Sport in the Arts: the Arts in Sport

An AHRC funded research network

Jonathan Long
j.a.long@leedsbeckett.ac.uk

In 2013 the LSA published the papers from the first Fields of Vision conference and last year the Newsletter carried a report about the symposium at Magic Weekend.  We have now been successful in winning AHRC funding for a research network considering ‘Sport in the Arts: the Arts in Sport’.

The worlds of the arts and sport are commonly separated in academic study, research, professional practice and cultural policy, even though they both lie within the remit of a single department of Government (Department for Culture, Media and Sport). The proposed collaborative network will engage arts and sport practitioners and policy makers in dialogue with scholars and researchers to examine the potential benefits and arrive at a common declaration of principles and practice.

We shall then invite a wide range of individuals and organisations to become signatories.

The objectives for this initiative are to:

  1.  examine critically the potential economic, social and cultural benefits from bringing together sport and the arts;
  2.  foster collaboration and new work between researchers working in the fields of sport and the arts, across different disciplines, in part also to begin to address a significant gap in existing research studies in this field;
  3.  draw together academics, policy makers, professionals and practitioners working in the fields of sport and the arts and contribute to a shared understanding of synergies and benefits of co-operation.

To that end the network will consider the propositions that:

  1.  links between the arts and sport can enhance strategies to increase participation in each and promote cultural citizenship. [The reason for such a proposal lies in part in the belief that sports projects can appeal to social groups with lower income and educational levels, who are often put off by the air of exclusivity and high ‘cultural capital’ requirements characterising traditional arts activities. Moreover, competition may be used as a tool for enhancing participation as part of cultural citizenship strategies. Equally the arts may play a part in changing the sporting experience and widening audiences for sport, by communicating alternative messages about what sport is and suggesting new ways of representing, critiquing and understanding sport activities];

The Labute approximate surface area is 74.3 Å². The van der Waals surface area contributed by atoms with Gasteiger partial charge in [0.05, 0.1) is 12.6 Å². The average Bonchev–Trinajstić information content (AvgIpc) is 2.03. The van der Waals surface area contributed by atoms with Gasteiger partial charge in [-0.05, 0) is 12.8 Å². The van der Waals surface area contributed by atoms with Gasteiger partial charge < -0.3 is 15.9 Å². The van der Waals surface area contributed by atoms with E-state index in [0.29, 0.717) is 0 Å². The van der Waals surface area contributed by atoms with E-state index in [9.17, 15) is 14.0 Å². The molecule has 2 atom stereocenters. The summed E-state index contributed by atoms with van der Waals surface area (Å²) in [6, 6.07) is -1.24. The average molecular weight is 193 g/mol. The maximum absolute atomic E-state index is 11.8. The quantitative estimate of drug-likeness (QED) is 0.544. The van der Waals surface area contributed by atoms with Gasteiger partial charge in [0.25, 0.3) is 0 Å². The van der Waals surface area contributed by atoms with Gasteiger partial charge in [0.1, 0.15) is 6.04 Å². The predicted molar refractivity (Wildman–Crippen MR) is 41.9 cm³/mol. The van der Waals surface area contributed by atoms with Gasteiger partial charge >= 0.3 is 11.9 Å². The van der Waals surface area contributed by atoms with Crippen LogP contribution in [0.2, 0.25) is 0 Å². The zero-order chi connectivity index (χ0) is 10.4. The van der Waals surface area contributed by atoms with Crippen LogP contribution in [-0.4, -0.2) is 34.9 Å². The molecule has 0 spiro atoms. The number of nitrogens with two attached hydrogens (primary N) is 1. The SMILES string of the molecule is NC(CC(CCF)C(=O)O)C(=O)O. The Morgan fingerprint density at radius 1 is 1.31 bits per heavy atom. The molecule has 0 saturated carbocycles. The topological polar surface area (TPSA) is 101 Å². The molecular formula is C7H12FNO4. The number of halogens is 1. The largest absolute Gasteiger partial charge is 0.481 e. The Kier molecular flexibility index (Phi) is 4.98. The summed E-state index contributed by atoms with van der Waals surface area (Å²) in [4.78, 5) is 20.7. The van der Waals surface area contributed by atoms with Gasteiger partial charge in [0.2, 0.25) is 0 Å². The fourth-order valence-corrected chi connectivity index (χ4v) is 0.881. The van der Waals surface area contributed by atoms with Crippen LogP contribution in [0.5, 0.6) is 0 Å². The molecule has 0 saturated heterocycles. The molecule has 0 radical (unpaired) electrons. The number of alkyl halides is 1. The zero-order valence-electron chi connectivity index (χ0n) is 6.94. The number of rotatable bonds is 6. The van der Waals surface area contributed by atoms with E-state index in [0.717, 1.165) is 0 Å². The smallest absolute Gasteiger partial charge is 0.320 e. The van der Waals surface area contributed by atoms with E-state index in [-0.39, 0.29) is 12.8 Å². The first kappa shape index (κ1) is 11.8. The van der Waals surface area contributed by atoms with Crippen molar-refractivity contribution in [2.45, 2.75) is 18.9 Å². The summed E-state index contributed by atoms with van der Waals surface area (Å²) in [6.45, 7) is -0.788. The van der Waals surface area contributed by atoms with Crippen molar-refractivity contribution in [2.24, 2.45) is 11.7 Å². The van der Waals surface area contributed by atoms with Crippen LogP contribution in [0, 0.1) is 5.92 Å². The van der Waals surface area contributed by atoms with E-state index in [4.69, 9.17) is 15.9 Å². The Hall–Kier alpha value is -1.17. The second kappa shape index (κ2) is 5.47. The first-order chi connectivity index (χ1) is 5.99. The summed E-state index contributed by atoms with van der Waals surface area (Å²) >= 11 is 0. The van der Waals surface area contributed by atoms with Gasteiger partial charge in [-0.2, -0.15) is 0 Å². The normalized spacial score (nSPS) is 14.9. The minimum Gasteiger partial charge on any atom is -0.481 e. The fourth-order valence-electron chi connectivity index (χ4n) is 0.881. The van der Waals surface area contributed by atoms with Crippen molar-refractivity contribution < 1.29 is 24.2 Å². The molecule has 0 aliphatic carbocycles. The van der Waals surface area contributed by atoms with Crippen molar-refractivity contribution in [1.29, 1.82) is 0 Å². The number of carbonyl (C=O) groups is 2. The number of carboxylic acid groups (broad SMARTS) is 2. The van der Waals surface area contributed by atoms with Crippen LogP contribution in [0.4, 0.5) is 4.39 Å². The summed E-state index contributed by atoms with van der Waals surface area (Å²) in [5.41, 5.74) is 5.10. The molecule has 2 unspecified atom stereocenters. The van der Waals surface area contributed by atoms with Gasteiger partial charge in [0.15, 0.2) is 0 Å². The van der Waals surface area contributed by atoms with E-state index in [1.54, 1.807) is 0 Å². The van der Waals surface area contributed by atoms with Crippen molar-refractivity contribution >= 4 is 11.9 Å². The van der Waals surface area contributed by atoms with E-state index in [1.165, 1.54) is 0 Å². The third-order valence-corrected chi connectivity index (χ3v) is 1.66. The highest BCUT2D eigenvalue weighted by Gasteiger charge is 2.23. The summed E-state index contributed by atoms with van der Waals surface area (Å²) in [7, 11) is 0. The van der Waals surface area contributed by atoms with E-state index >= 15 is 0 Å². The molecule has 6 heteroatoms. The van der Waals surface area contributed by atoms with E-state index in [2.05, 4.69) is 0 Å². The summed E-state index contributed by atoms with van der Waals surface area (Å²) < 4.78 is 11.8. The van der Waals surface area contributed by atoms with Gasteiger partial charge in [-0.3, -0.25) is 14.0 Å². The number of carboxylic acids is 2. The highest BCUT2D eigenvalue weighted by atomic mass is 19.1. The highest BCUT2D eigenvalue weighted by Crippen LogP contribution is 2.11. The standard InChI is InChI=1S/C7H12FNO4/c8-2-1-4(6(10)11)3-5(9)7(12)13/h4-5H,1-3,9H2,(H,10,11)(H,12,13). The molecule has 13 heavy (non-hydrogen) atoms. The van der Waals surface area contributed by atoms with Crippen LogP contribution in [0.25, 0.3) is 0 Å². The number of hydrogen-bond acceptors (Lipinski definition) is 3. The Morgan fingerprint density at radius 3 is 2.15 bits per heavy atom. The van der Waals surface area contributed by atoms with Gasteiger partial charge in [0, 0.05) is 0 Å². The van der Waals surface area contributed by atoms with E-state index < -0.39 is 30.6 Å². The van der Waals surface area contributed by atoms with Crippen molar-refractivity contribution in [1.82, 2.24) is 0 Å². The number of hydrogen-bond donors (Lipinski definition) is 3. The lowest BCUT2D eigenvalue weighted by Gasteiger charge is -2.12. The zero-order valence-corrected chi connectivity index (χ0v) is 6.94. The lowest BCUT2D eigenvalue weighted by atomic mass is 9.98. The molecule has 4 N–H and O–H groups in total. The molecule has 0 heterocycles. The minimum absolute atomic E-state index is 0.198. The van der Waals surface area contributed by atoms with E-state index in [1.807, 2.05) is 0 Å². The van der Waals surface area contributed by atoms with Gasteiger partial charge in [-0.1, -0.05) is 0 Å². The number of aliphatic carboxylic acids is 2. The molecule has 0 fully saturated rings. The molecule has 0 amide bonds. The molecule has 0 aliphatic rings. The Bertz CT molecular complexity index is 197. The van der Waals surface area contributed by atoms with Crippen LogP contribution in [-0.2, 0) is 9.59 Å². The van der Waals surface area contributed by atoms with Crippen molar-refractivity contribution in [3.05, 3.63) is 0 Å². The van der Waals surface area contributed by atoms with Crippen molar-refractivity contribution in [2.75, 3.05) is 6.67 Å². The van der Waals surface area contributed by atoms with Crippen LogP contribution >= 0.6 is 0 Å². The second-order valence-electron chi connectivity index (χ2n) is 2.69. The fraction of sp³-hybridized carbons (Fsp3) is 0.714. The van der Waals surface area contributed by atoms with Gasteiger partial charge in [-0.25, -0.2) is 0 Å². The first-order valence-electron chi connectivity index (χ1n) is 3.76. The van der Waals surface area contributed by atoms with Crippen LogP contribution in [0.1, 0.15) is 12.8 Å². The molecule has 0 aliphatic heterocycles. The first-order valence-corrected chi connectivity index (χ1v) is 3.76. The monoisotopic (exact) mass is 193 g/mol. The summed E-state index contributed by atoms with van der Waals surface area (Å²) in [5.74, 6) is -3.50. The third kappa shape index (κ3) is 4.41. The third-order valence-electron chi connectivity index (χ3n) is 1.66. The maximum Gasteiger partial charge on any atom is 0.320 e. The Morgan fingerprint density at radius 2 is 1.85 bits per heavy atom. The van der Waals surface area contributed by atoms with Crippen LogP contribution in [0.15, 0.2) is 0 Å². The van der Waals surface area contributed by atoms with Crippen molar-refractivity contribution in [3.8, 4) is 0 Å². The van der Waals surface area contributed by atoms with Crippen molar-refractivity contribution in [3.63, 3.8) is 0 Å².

2.  collaborations between sport and the arts can stimulate cultural experimentation, and be aesthetically innovative;
  3.  arts-sports projects offer opportunities to overcome the mind-body duality, and can produce physical and mental health and well-being benefits, for instance as part of responses to problems generated by sedentary lifestyles, including the growing issue of obesity.

The network will run a series of three seminars (in Manchester, Bristol and Leeds) on themes suggested by current theoretical and policy concerns:

  1. Participation and audiences, National Football Museum, Manchester, 28th June, 2016.
  2. Aesthetics and representation, The Watershed, Bristol, 6th September, 2016
  3. Well-being, social capital and cultural citizenship, The Pavilion, Headingley stadium, Leeds, 16th January, 2017.

A further theme, cutting across all our seminars, is how to redress the separation of the arts and sport at the level of national, regional and local policy-making. Arts and sports managers and policy-makers have different types of training, professional associations, qualifications, conferences and networks. Outcomes from the network’s activities will contribute to both professional areas separately, but more importantly draw them closer. The need for this is emphasised by the cuts in public expenditure introduced as a result of austerity policies that are bringing about the need for integration and dialogue between these related but different professional worlds. We will therefore investigate the possibility of integrated forms of arts-sport skills development for both project managers and policy makers. We will also explore appropriate managerial ideas in the arts and apply them to sport, and vice versa.

Disseminated outputs from the network will include a website, social media communications, academic papers and a special issue of a journal. These will culminate in a Declaration to provide the first step towards a common arts-sport manifesto.

The LSA has been invited to nominate two members to attend these events with expenses paid;  anyone who would   like to attend should contact Bob Snape at r.snape@bolton.ac.uk

 

 

 

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